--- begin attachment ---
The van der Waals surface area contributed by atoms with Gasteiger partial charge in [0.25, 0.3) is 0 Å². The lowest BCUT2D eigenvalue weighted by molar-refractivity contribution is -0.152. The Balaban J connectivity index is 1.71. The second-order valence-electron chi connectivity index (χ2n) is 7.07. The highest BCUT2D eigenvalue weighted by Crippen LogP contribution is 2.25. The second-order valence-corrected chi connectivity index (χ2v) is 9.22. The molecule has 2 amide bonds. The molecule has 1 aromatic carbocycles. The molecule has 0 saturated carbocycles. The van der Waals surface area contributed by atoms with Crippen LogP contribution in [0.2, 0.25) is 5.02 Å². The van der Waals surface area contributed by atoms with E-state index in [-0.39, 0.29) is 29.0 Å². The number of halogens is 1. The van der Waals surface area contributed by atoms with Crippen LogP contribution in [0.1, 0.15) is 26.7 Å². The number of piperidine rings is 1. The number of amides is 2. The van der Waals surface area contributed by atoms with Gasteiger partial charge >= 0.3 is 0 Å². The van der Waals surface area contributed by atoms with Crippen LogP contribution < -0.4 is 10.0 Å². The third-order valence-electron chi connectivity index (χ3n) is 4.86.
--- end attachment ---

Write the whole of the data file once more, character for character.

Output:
The van der Waals surface area contributed by atoms with Gasteiger partial charge in [0.25, 0.3) is 0 Å². The lowest BCUT2D eigenvalue weighted by molar-refractivity contribution is -0.152. The Balaban J connectivity index is 1.71. The second-order valence-electron chi connectivity index (χ2n) is 7.07. The highest BCUT2D eigenvalue weighted by Crippen LogP contribution is 2.25. The second-order valence-corrected chi connectivity index (χ2v) is 9.22. The molecule has 2 amide bonds. The molecule has 1 aromatic carbocycles. The molecule has 0 saturated carbocycles. The van der Waals surface area contributed by atoms with Crippen LogP contribution in [0.2, 0.25) is 5.02 Å². The van der Waals surface area contributed by atoms with E-state index in [-0.39, 0.29) is 29.0 Å². The number of halogens is 1. The van der Waals surface area contributed by atoms with Crippen LogP contribution in [0.1, 0.15) is 26.7 Å². The number of piperidine rings is 1. The number of amides is 2. The van der Waals surface area contributed by atoms with Gasteiger partial charge >= 0.3 is 0 Å². The van der Waals surface area contributed by atoms with Crippen LogP contribution < -0.4 is 10.0 Å². The third-order valence-electron chi connectivity index (χ3n) is 4.86.